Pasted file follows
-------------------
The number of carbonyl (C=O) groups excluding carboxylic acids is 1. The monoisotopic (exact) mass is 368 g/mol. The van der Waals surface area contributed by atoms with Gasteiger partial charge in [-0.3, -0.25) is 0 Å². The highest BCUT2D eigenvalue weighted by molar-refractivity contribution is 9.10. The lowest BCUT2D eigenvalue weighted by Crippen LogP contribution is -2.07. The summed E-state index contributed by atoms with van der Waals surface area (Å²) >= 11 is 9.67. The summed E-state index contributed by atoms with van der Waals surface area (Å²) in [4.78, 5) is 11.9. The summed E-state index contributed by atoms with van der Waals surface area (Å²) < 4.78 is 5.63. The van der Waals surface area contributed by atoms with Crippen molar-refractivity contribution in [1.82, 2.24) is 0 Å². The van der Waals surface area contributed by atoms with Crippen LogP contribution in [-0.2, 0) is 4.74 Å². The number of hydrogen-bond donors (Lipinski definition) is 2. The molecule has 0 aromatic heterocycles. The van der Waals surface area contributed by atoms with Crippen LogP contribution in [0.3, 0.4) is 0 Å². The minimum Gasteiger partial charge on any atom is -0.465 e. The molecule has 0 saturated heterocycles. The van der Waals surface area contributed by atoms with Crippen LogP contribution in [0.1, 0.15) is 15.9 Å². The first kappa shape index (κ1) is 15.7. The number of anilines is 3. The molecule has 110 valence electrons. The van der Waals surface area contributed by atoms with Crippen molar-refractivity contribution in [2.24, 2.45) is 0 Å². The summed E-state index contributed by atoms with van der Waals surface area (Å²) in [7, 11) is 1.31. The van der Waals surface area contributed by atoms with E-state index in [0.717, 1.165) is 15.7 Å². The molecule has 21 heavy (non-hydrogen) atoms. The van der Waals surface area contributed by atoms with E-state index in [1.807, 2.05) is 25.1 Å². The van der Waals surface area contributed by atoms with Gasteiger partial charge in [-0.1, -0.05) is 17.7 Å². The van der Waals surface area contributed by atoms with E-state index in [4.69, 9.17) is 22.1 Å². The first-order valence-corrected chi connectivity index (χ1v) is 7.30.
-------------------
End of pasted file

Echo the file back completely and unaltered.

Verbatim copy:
The number of carbonyl (C=O) groups excluding carboxylic acids is 1. The monoisotopic (exact) mass is 368 g/mol. The van der Waals surface area contributed by atoms with Gasteiger partial charge in [-0.3, -0.25) is 0 Å². The highest BCUT2D eigenvalue weighted by molar-refractivity contribution is 9.10. The lowest BCUT2D eigenvalue weighted by Crippen LogP contribution is -2.07. The summed E-state index contributed by atoms with van der Waals surface area (Å²) >= 11 is 9.67. The summed E-state index contributed by atoms with van der Waals surface area (Å²) in [4.78, 5) is 11.9. The summed E-state index contributed by atoms with van der Waals surface area (Å²) < 4.78 is 5.63. The van der Waals surface area contributed by atoms with Crippen molar-refractivity contribution in [1.82, 2.24) is 0 Å². The van der Waals surface area contributed by atoms with Crippen LogP contribution in [-0.2, 0) is 4.74 Å². The number of hydrogen-bond donors (Lipinski definition) is 2. The molecule has 0 aromatic heterocycles. The van der Waals surface area contributed by atoms with Crippen LogP contribution in [0.3, 0.4) is 0 Å². The minimum Gasteiger partial charge on any atom is -0.465 e. The molecule has 0 saturated heterocycles. The van der Waals surface area contributed by atoms with Crippen LogP contribution in [0.1, 0.15) is 15.9 Å². The first kappa shape index (κ1) is 15.7. The number of anilines is 3. The molecule has 110 valence electrons. The van der Waals surface area contributed by atoms with Crippen molar-refractivity contribution in [2.24, 2.45) is 0 Å². The summed E-state index contributed by atoms with van der Waals surface area (Å²) in [7, 11) is 1.31. The van der Waals surface area contributed by atoms with E-state index in [0.717, 1.165) is 15.7 Å². The molecule has 21 heavy (non-hydrogen) atoms. The van der Waals surface area contributed by atoms with E-state index in [1.807, 2.05) is 25.1 Å². The van der Waals surface area contributed by atoms with Gasteiger partial charge in [-0.1, -0.05) is 17.7 Å². The van der Waals surface area contributed by atoms with E-state index in [4.69, 9.17) is 22.1 Å². The first-order valence-corrected chi connectivity index (χ1v) is 7.30.